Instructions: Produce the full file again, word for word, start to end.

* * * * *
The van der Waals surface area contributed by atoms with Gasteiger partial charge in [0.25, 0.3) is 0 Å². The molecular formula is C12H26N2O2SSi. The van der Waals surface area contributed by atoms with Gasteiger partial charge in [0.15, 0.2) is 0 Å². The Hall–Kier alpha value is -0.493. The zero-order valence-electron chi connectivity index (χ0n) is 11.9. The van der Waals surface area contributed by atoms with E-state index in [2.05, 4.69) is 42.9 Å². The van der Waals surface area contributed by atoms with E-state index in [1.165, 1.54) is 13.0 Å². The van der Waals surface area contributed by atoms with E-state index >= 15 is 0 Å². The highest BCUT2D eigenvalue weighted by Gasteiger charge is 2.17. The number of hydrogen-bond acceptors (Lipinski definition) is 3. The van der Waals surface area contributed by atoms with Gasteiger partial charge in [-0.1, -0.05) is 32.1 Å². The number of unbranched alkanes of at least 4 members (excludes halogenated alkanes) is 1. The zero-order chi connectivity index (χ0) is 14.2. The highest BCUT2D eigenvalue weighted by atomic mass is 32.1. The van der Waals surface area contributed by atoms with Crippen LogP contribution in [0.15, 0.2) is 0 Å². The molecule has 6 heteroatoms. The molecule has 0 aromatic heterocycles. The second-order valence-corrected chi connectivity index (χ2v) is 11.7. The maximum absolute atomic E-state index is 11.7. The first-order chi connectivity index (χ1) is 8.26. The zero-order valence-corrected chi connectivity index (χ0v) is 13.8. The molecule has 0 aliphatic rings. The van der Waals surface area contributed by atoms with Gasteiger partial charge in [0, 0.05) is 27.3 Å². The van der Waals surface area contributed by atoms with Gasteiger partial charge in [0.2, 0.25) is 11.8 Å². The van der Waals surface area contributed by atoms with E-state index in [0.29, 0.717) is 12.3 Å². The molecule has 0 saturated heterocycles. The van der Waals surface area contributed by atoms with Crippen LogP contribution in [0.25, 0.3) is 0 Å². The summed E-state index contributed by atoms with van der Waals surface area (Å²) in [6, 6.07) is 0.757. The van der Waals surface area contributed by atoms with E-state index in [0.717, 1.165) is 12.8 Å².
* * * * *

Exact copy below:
The van der Waals surface area contributed by atoms with Gasteiger partial charge in [0.25, 0.3) is 0 Å². The molecular formula is C12H26N2O2SSi. The van der Waals surface area contributed by atoms with Gasteiger partial charge in [0.15, 0.2) is 0 Å². The Hall–Kier alpha value is -0.493. The zero-order valence-electron chi connectivity index (χ0n) is 11.9. The van der Waals surface area contributed by atoms with E-state index in [2.05, 4.69) is 42.9 Å². The van der Waals surface area contributed by atoms with E-state index in [1.165, 1.54) is 13.0 Å². The van der Waals surface area contributed by atoms with E-state index >= 15 is 0 Å². The highest BCUT2D eigenvalue weighted by Gasteiger charge is 2.17. The number of hydrogen-bond acceptors (Lipinski definition) is 3. The van der Waals surface area contributed by atoms with Gasteiger partial charge in [-0.1, -0.05) is 32.1 Å². The number of unbranched alkanes of at least 4 members (excludes halogenated alkanes) is 1. The zero-order chi connectivity index (χ0) is 14.2. The highest BCUT2D eigenvalue weighted by atomic mass is 32.1. The van der Waals surface area contributed by atoms with Crippen LogP contribution in [0.15, 0.2) is 0 Å². The molecule has 6 heteroatoms. The molecule has 0 aromatic heterocycles. The second-order valence-corrected chi connectivity index (χ2v) is 11.7. The maximum absolute atomic E-state index is 11.7. The first-order chi connectivity index (χ1) is 8.26. The zero-order valence-corrected chi connectivity index (χ0v) is 13.8. The molecule has 0 aliphatic rings. The van der Waals surface area contributed by atoms with Gasteiger partial charge in [0, 0.05) is 27.3 Å². The van der Waals surface area contributed by atoms with Gasteiger partial charge in [0.2, 0.25) is 11.8 Å². The van der Waals surface area contributed by atoms with E-state index in [0.29, 0.717) is 12.3 Å². The molecule has 0 saturated heterocycles. The van der Waals surface area contributed by atoms with Crippen LogP contribution in [0.25, 0.3) is 0 Å². The summed E-state index contributed by atoms with van der Waals surface area (Å²) in [6, 6.07) is 0.757. The van der Waals surface area contributed by atoms with E-state index in [0.717, 1.165) is 12.8 Å².